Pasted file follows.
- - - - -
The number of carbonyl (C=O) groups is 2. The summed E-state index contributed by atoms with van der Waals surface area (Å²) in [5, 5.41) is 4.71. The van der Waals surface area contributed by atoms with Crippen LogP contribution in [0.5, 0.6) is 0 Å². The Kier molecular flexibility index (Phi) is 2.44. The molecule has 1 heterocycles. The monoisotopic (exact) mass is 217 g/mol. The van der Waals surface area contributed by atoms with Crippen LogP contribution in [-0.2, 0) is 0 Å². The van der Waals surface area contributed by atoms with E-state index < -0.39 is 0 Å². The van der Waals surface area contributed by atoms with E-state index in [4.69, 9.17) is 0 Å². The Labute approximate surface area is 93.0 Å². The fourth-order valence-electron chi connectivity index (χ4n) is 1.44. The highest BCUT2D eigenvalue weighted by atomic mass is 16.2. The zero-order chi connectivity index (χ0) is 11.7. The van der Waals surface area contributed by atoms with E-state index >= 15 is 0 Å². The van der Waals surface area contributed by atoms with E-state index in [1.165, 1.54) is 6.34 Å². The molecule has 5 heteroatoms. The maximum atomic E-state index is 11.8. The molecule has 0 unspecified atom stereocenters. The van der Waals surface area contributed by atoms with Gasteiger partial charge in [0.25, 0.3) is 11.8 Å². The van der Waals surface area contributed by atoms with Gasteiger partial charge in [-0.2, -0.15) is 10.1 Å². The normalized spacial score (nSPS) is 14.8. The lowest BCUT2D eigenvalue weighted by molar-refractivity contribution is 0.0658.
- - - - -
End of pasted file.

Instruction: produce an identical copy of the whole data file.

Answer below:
The number of carbonyl (C=O) groups is 2. The summed E-state index contributed by atoms with van der Waals surface area (Å²) in [5, 5.41) is 4.71. The van der Waals surface area contributed by atoms with Crippen LogP contribution in [0.5, 0.6) is 0 Å². The Kier molecular flexibility index (Phi) is 2.44. The molecule has 1 heterocycles. The monoisotopic (exact) mass is 217 g/mol. The van der Waals surface area contributed by atoms with Crippen LogP contribution in [-0.2, 0) is 0 Å². The van der Waals surface area contributed by atoms with E-state index < -0.39 is 0 Å². The van der Waals surface area contributed by atoms with E-state index in [4.69, 9.17) is 0 Å². The Labute approximate surface area is 93.0 Å². The fourth-order valence-electron chi connectivity index (χ4n) is 1.44. The highest BCUT2D eigenvalue weighted by atomic mass is 16.2. The zero-order chi connectivity index (χ0) is 11.7. The van der Waals surface area contributed by atoms with E-state index >= 15 is 0 Å². The van der Waals surface area contributed by atoms with E-state index in [1.165, 1.54) is 6.34 Å². The molecule has 5 heteroatoms. The maximum atomic E-state index is 11.8. The molecule has 0 unspecified atom stereocenters. The van der Waals surface area contributed by atoms with Gasteiger partial charge in [0.25, 0.3) is 11.8 Å². The van der Waals surface area contributed by atoms with Gasteiger partial charge in [-0.2, -0.15) is 10.1 Å². The normalized spacial score (nSPS) is 14.8. The lowest BCUT2D eigenvalue weighted by molar-refractivity contribution is 0.0658.